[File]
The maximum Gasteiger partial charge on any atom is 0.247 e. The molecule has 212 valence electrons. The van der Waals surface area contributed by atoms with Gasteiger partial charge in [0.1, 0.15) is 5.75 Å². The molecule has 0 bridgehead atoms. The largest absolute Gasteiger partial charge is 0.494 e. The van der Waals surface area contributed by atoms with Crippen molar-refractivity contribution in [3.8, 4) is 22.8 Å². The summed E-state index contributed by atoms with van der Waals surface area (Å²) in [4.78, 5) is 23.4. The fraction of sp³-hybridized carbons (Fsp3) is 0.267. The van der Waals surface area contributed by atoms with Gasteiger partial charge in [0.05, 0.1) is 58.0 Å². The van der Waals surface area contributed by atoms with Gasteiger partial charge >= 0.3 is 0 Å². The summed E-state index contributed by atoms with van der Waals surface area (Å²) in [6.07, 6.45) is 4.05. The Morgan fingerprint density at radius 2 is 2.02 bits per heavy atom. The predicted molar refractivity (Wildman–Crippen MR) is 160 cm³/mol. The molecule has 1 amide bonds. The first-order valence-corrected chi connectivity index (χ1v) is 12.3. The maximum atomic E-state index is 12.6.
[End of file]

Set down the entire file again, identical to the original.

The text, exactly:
The maximum Gasteiger partial charge on any atom is 0.247 e. The molecule has 212 valence electrons. The van der Waals surface area contributed by atoms with Gasteiger partial charge in [0.1, 0.15) is 5.75 Å². The molecule has 0 bridgehead atoms. The largest absolute Gasteiger partial charge is 0.494 e. The van der Waals surface area contributed by atoms with Crippen molar-refractivity contribution in [3.8, 4) is 22.8 Å². The summed E-state index contributed by atoms with van der Waals surface area (Å²) in [4.78, 5) is 23.4. The fraction of sp³-hybridized carbons (Fsp3) is 0.267. The van der Waals surface area contributed by atoms with Gasteiger partial charge in [0.05, 0.1) is 58.0 Å². The van der Waals surface area contributed by atoms with Gasteiger partial charge >= 0.3 is 0 Å². The summed E-state index contributed by atoms with van der Waals surface area (Å²) in [6.07, 6.45) is 4.05. The Morgan fingerprint density at radius 2 is 2.02 bits per heavy atom. The predicted molar refractivity (Wildman–Crippen MR) is 160 cm³/mol. The molecule has 1 amide bonds. The first-order valence-corrected chi connectivity index (χ1v) is 12.3. The maximum atomic E-state index is 12.6.